Man is an animal suspended in webs of significance that he himself has spun...

Monday, April 10, 2017

Hierarchies in Foreign Communities

When I was still drinking like a fish and smoking like a chimney, I played this little game with myself.  I'd look around me and found people who drank a lot more than I did and I said to myself: "See? I'm not so bad.  That guy (or gal) over there is a real alcoholic. Me?  I'm just a professional lady who wears a suit, makeup, and high heels to work who has this little drinking problem which she is completely in control of, thank you very much."

Today, I laugh myself sick when I remember that.  Looking beyond the denial was this hierarchy I invented where those who didn't drink much were at the bottom (zero fun) and those who had been outed as alcoholics (too much fun).  I put myself in the happy middle of this hierarchy where I could sneer at the people above and below me.  Not only was that not nice but the joke (eventually) was on me.

The search for status and the creation of hierarchies are not just confined to the alcoholics like me.  We all seem to be in this constant state of positioning ourselves relative to others.   Sometimes we do it in a very sly fashion:  we talk about ourselves and imply that we are superior to another group without actually coming out and saying it because that would be so ill-bred of us.

Hierarchies are everywhere.  Humans invent them, maintain them and position themselves within them.  I take great pleasure in reading people who expose all this, and I greatly admire those who do so with a sense of humor.

For this reason I greatly enjoyed The Helpful Guide to Who Looks Down on Whom in the Japan Foreign Community.  It's not only funny but you could do the same thing with migrant/expatriate communities everywhere.  Hell, I don't think it would take more than an hour for me and some friends to do the same for the foreign community in France.  And the funniest part of all this is that we rarely position ourselves relative to the majority - the native-born citizens of the country in which we live.  I think many of us would rather not know where we are in that one lest our delusions of love, appreciation and privilege be smashed forever.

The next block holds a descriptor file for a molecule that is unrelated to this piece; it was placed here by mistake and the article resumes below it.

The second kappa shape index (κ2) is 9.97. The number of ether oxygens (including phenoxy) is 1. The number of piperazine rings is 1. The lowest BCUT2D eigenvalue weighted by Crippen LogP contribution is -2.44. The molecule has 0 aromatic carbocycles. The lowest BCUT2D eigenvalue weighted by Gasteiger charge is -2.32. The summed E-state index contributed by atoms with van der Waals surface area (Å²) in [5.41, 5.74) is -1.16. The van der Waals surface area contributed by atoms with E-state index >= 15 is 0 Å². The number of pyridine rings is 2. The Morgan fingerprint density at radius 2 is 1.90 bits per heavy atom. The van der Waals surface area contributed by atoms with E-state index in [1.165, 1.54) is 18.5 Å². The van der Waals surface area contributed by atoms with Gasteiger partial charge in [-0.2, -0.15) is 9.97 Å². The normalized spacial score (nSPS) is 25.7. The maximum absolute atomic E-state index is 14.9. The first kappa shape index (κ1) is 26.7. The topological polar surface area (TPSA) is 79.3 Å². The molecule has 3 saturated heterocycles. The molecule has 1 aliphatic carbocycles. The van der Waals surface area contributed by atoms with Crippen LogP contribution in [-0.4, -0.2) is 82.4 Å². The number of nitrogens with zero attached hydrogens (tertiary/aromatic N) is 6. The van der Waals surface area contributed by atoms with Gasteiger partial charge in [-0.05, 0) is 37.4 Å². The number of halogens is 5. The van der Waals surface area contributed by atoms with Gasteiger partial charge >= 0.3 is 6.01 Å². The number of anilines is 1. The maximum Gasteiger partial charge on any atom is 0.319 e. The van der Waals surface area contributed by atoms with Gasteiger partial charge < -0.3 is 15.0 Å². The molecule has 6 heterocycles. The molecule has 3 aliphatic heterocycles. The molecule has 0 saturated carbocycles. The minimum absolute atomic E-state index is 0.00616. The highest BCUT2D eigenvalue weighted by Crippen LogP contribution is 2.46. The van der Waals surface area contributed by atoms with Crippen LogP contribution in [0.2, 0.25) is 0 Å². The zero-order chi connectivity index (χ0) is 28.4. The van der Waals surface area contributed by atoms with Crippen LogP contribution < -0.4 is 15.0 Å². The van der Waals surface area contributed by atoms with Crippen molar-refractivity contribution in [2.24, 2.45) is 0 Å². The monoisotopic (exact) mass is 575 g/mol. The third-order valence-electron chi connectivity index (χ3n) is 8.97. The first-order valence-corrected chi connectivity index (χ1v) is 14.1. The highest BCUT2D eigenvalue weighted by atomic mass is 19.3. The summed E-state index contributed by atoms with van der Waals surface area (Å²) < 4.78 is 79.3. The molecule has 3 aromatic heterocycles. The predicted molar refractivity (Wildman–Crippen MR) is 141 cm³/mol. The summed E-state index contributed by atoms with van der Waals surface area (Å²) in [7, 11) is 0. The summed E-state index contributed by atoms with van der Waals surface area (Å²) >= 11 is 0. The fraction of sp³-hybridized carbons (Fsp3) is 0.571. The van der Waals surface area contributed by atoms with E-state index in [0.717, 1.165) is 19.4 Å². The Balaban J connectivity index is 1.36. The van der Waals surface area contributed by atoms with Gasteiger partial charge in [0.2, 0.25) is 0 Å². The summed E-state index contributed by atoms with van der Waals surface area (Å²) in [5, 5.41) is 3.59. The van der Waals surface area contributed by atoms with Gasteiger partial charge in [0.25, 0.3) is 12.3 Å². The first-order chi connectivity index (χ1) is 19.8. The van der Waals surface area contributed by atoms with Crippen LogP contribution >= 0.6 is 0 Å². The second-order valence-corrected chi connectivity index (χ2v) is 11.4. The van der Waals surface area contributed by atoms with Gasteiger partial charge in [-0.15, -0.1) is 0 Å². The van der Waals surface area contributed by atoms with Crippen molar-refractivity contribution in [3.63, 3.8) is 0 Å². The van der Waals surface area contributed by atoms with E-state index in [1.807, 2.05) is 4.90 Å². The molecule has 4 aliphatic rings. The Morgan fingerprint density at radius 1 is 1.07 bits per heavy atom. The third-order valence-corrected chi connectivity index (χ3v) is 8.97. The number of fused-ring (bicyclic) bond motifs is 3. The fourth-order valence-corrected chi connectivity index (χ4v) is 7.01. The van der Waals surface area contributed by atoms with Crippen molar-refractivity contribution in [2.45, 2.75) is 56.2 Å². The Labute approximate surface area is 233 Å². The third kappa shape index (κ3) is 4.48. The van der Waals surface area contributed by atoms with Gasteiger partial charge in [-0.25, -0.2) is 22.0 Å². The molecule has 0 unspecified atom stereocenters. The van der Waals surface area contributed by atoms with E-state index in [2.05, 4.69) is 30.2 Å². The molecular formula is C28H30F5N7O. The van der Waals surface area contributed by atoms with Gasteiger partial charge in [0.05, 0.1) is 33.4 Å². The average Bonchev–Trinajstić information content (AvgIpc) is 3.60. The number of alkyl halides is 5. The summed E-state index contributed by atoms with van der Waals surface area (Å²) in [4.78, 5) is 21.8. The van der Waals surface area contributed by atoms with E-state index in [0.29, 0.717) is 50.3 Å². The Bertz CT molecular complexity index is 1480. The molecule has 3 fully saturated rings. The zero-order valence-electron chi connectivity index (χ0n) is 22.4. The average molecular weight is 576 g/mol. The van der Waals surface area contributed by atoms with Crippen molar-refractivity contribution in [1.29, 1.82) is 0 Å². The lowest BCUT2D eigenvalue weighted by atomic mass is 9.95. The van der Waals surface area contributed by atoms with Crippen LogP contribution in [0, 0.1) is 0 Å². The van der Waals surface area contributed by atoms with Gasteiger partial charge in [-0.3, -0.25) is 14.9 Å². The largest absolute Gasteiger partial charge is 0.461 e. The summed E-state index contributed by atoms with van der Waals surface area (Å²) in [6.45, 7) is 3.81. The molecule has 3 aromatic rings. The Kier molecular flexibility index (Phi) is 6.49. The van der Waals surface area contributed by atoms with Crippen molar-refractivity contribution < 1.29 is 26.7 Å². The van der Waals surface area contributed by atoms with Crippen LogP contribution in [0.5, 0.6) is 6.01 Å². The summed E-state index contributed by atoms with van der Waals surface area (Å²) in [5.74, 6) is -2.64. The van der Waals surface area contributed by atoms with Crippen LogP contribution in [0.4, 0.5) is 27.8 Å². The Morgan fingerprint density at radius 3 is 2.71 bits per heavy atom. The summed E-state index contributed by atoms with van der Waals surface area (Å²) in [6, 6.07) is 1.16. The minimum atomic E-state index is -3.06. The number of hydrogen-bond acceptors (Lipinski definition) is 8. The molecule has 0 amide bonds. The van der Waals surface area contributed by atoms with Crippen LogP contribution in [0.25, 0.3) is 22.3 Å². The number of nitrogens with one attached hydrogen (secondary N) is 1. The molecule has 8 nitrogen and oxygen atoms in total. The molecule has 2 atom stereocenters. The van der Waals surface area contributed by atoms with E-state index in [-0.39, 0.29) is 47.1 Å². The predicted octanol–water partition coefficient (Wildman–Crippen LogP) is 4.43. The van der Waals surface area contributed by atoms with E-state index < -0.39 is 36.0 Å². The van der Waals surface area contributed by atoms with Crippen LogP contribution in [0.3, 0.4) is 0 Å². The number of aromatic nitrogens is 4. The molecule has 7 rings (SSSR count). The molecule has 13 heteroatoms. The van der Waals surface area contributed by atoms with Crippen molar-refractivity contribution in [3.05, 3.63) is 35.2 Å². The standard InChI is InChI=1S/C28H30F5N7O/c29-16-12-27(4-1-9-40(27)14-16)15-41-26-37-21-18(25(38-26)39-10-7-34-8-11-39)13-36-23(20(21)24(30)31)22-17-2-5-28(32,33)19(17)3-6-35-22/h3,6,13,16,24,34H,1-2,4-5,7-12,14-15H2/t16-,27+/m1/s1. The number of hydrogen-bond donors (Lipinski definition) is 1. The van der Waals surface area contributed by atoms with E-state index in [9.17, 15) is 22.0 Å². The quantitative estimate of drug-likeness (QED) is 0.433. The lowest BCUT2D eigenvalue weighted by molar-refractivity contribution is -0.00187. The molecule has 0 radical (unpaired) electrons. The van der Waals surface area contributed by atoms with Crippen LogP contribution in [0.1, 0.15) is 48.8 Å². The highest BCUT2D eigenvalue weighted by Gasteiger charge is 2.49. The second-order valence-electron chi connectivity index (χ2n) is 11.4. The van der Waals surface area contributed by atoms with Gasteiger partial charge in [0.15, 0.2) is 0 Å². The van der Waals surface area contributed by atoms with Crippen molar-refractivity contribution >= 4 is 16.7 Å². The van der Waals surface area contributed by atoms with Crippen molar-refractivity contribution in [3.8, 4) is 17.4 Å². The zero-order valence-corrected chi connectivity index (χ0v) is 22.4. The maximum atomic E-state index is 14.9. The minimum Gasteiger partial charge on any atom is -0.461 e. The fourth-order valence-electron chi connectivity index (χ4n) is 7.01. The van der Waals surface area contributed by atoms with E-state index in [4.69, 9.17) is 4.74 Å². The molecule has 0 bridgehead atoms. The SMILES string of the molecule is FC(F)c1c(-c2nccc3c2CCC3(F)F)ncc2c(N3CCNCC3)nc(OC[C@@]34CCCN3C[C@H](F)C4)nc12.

Enjoy the read.  I'm off this morning to see the last of cherry blossoms.

2 comments:

Ellen said...

That's quite a flow-chart. Where are you on it? I had trouble determining if the expat spouse was only the spouse of a Japanese, or if it included the spouse of an expat?

Victoria FERAUGE said...

Ellen, Pretty amazing, isn't it? A bit tongue-in-cheek (a sharp tongue). Expat spouse would be the wife of an expat (assigned expatriate, I think, who was sent here by a company). We are also known as "trailing spouses." According to this we are looked down upon by the spouses of Japanese nationals. Also according to this chart wives of Japanese nationals look down on husbands of Japanese nationals. I thought that was odd so I asked a woman I know (her husband is Japanese) if that was correct and she thought about it for a moment and said, "yes." Who knew? :-)